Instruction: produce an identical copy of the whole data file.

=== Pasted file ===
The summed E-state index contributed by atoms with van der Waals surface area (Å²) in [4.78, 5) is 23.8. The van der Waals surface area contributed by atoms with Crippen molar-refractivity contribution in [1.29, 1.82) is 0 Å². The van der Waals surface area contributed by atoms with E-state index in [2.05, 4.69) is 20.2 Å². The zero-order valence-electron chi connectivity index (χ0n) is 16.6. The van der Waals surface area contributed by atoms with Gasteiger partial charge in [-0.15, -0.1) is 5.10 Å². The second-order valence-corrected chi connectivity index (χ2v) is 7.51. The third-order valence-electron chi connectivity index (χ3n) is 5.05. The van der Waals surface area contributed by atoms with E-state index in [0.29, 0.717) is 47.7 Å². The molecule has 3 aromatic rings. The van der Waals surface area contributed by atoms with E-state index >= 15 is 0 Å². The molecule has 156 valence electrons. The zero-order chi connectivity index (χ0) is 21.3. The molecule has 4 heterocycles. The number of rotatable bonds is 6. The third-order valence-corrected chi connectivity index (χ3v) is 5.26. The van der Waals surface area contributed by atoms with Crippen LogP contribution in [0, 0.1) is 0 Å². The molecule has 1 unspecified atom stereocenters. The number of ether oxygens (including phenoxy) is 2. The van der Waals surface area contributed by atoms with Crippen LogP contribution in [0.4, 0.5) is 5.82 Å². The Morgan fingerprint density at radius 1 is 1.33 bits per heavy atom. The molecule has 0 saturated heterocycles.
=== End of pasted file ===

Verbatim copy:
The summed E-state index contributed by atoms with van der Waals surface area (Å²) in [4.78, 5) is 23.8. The van der Waals surface area contributed by atoms with Crippen molar-refractivity contribution in [1.29, 1.82) is 0 Å². The van der Waals surface area contributed by atoms with E-state index in [2.05, 4.69) is 20.2 Å². The zero-order valence-electron chi connectivity index (χ0n) is 16.6. The van der Waals surface area contributed by atoms with Gasteiger partial charge in [-0.15, -0.1) is 5.10 Å². The second-order valence-corrected chi connectivity index (χ2v) is 7.51. The third-order valence-electron chi connectivity index (χ3n) is 5.05. The van der Waals surface area contributed by atoms with E-state index in [0.29, 0.717) is 47.7 Å². The molecule has 3 aromatic rings. The van der Waals surface area contributed by atoms with E-state index >= 15 is 0 Å². The molecule has 156 valence electrons. The zero-order chi connectivity index (χ0) is 21.3. The molecule has 4 heterocycles. The number of rotatable bonds is 6. The third-order valence-corrected chi connectivity index (χ3v) is 5.26. The van der Waals surface area contributed by atoms with Crippen LogP contribution in [0, 0.1) is 0 Å². The molecule has 1 unspecified atom stereocenters. The number of ether oxygens (including phenoxy) is 2. The van der Waals surface area contributed by atoms with Crippen LogP contribution in [0.4, 0.5) is 5.82 Å². The Morgan fingerprint density at radius 1 is 1.33 bits per heavy atom. The molecule has 0 saturated heterocycles.